About Design Systems and Design Workflows

I’ve been interested in the notion of design systems since the first release of Atomic Design by Brad Frost came out in 2013. Around the same time I switched to Sketch for all my UI works, and it immediately seemed clear to me that a more systemic approach was not only finally possible software-wise, but utterly necessary to keep coherence across an ever-expanding range of digital products and platforms.

The classic brand manual or even the “Style Tile”, a document containing a summary of UI guidelines, couldn’t keep up with a more and more modular, collaborative and agile workflow and the proliferation of digital platforms.

Modular Frameworks

Luckily, programming languages and frameworks have been evolving in the same direction, and probably even inspired the evolution of design systems, with Angular and React on the front line: from multiple separate languages for multiple platforms to one fluid, dynamic framework made of many little adaptable pieces: the very embodiment of the atomic design system.

A system that defines itself

Lately, lots of tools have been launched to address this need and make life easier for designers, yet most of them share the same paradox: they allow you to build a design system, but when you upload it to their platform to hand it off, the platform has a given style, which doesn’t meet the same design system’s rules you just set. The ideal tool would be a platform whose style is defined dynamically by your own design system.

The ideal tool would be a platform whose style is defined dynamically by your own design system.

But, unless you code it yourself, I don’t think such tool exists yet.

Design System Artboards on SketchLaunchpad

So far, I found the Launchpad Sketch plugin by Anima to be a good solution: it allows you to directly publish one of your Sketch pages to a custom domain, easily add interactivity, and update it any time you want. Nothing is added to the Sketch pages, so you can define the navigation and any other effect yourself.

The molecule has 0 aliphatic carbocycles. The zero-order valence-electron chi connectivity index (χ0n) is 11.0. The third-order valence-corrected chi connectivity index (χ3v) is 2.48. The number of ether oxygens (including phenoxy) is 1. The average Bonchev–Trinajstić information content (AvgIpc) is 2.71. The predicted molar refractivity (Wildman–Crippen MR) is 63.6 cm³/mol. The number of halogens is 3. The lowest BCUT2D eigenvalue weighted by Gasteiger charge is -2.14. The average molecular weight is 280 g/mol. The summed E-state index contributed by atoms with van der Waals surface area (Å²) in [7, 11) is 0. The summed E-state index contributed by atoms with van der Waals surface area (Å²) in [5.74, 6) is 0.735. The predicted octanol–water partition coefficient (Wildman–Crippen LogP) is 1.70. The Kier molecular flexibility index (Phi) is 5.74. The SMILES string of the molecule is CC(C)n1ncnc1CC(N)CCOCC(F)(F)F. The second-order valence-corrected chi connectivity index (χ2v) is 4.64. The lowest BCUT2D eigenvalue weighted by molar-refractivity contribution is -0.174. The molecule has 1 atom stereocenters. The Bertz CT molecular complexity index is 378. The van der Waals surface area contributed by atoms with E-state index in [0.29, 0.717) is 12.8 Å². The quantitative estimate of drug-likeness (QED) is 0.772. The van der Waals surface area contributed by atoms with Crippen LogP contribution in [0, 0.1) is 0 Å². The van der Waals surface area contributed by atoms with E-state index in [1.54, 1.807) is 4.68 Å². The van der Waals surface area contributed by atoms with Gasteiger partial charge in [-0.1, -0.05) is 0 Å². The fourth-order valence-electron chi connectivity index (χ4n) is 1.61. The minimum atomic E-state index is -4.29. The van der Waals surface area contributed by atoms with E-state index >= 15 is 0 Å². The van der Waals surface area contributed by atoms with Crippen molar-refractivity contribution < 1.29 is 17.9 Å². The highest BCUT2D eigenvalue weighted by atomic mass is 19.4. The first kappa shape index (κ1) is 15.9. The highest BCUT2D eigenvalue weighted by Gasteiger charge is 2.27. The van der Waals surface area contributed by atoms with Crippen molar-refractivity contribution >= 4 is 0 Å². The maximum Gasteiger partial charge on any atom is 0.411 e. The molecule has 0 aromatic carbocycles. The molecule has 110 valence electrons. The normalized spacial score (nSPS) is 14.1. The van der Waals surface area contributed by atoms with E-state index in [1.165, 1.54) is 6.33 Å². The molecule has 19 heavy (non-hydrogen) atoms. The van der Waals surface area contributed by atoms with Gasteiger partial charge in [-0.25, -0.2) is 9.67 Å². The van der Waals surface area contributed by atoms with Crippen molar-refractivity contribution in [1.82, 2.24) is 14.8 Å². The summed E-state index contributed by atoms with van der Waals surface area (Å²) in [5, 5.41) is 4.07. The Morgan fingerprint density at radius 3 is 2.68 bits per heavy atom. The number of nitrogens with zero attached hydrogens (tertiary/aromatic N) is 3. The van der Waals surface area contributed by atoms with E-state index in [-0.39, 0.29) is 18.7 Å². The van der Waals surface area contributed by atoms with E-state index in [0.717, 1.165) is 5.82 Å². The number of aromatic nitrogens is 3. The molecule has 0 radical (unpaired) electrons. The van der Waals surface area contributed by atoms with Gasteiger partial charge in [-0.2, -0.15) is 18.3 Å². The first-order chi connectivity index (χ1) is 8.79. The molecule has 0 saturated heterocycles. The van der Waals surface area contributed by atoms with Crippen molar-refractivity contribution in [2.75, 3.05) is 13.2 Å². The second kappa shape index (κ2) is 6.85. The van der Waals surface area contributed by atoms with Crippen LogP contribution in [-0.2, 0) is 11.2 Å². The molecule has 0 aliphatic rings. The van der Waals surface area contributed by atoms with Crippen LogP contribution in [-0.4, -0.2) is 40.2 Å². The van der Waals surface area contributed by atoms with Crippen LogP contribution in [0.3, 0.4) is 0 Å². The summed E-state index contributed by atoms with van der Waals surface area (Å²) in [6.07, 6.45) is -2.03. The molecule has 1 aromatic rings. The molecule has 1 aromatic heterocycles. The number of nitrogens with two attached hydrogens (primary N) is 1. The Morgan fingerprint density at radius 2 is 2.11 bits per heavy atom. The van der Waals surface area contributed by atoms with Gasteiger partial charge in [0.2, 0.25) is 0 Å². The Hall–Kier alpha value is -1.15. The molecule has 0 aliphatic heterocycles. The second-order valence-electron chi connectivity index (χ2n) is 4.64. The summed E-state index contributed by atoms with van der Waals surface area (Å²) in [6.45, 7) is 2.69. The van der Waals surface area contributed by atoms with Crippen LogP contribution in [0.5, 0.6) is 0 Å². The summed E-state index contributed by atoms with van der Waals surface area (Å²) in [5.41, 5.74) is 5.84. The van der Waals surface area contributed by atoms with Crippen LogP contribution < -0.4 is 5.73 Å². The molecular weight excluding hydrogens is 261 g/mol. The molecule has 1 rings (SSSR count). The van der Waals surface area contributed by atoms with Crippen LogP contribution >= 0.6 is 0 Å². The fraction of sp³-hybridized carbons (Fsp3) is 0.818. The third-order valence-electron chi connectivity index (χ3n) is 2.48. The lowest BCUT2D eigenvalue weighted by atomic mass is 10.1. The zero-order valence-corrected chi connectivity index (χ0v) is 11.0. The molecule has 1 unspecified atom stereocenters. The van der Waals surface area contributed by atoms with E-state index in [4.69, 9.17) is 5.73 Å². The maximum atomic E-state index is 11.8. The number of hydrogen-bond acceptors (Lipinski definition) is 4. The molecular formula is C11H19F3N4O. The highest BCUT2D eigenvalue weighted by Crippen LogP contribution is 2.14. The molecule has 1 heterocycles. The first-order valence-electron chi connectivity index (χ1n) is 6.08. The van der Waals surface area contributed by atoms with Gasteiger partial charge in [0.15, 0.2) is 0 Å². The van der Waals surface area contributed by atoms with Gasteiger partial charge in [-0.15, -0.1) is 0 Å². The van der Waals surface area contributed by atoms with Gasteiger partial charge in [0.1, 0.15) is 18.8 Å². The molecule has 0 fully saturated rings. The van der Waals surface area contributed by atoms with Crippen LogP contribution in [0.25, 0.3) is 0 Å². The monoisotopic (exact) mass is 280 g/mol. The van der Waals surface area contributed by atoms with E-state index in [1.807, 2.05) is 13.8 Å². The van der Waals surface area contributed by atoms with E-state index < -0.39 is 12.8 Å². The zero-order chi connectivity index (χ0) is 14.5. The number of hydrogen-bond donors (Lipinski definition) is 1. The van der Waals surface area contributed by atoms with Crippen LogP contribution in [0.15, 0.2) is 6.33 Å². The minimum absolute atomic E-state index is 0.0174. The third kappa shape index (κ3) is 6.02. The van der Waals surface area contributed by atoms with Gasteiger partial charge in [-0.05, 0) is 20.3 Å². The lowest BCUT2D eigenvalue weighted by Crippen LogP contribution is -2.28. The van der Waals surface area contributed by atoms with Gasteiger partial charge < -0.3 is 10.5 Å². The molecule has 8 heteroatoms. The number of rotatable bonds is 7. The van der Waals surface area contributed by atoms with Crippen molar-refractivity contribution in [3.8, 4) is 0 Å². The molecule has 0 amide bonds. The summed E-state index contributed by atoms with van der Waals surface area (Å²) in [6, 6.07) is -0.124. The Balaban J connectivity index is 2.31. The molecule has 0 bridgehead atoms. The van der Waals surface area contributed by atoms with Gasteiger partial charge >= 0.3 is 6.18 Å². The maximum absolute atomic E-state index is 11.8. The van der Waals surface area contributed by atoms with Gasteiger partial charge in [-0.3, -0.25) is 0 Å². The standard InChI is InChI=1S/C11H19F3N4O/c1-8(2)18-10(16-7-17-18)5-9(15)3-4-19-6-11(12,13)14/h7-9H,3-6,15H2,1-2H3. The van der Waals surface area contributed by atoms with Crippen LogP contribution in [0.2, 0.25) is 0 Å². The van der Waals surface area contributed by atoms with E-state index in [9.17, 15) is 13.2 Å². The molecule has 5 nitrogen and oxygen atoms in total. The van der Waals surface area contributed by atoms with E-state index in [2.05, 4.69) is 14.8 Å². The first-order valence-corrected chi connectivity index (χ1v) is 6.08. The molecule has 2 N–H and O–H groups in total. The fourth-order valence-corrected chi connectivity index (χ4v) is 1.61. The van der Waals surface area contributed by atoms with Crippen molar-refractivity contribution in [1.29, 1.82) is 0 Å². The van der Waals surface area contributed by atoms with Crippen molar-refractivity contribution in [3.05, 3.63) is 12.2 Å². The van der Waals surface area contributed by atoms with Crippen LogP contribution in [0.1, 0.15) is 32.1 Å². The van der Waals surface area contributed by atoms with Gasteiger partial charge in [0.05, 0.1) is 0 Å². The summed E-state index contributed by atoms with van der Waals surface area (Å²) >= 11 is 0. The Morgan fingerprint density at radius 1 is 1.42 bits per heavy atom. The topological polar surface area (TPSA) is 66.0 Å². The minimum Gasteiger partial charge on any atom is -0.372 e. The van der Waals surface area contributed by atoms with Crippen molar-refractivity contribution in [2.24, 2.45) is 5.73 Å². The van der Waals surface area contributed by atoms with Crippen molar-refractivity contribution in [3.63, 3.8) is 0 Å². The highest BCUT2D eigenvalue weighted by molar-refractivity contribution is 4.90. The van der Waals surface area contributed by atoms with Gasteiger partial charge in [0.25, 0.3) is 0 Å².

Normally, I would have one or more Sketch artboards (or, starting with Sketch 47, a library) dedicated to the design system and linked to my symbols. I find the default automated symbol page to be too hard to control and browse, so I’m always adding the symbols to a different page with some more order and logic to it. From there, I just add basic navigation and push it to Launchpad. Pretty straightforward.

Design System published with Launchpad

I don’t think this was the original goal of Launchpad, but it would be great if the Anima team decided to consider this use case and add some more features related to it in the future, like better integration with Sketch own responsive layout properties (you currently need to use Anima’s Auto Layout plugin for it to work well, particularly for symbols) or the ability to insert downloadable assets.

Skip the Wireframe

I think there’s another consideration to make, related to this kind of workflow.

I’ve always been doubtful about wireframes: clients don’t get them. A quick sketch drawn on paper can go a long way in explaining a certain interaction pattern, a transition or the structure of an app’s page – I do that a lot live, during meetings – but I think digitally crafted wireframes, sometimes even imitating a hand-drawn style, are just a waste of time. Particularly so as they force you to reason in terms of ‘pages’ or ‘screens’. Why not start from the atoms?

If the work is well-structured since the beginning, the whole system can grow progressively and modules can be updated without too much hassle, so there’s no need to have the final, perfectly clean style from the start.

Start at the end

I know it sounds counterintuitive, but what I usually do is to try and get a clear and good-looking UI as a first thing. I choose one of the main functions of the product and build around that. As soon as I need a certain component, I design it and immediately create a symbol for it. I used to add text styles and fixed palettes at the end: now I do it at the beginning. They might not be perfect, but they allow me to keep the whole thing as a coherent system as opposed to try and refactor everything once it’s too late.

You might think this method is too rigid and harms creativity. Quite the opposite: when you’re not limited by the cage of a wireframe and start from the look of the UI, you have much more freedom about which components to design and where to put them. Furthermore, you are not limited by the concept of an app’s ‘page’: which is finally becoming an obsolete idea. Transitions and interactions can happen on single components (which can then conveniently render separately even with hybrid apps, for example, using React Native), as opposed to the traditional whole-page transition.

Do your homework

That said, I’m absolutely not implying that designers should put the aesthetics of an app before its functionalities. There’s a whole process of user-research, generation of user journeys, stories and requirements before you should even open Sketch or any other design software. But it’s useful to start building and publishing a design system as soon as you can, even for small projects. It helps you and your team keep focused and it puts design where it should be: not on top, as a final icing layer, but at the base and in the middle of everything, like the yeast that makes every building block cook nicely together.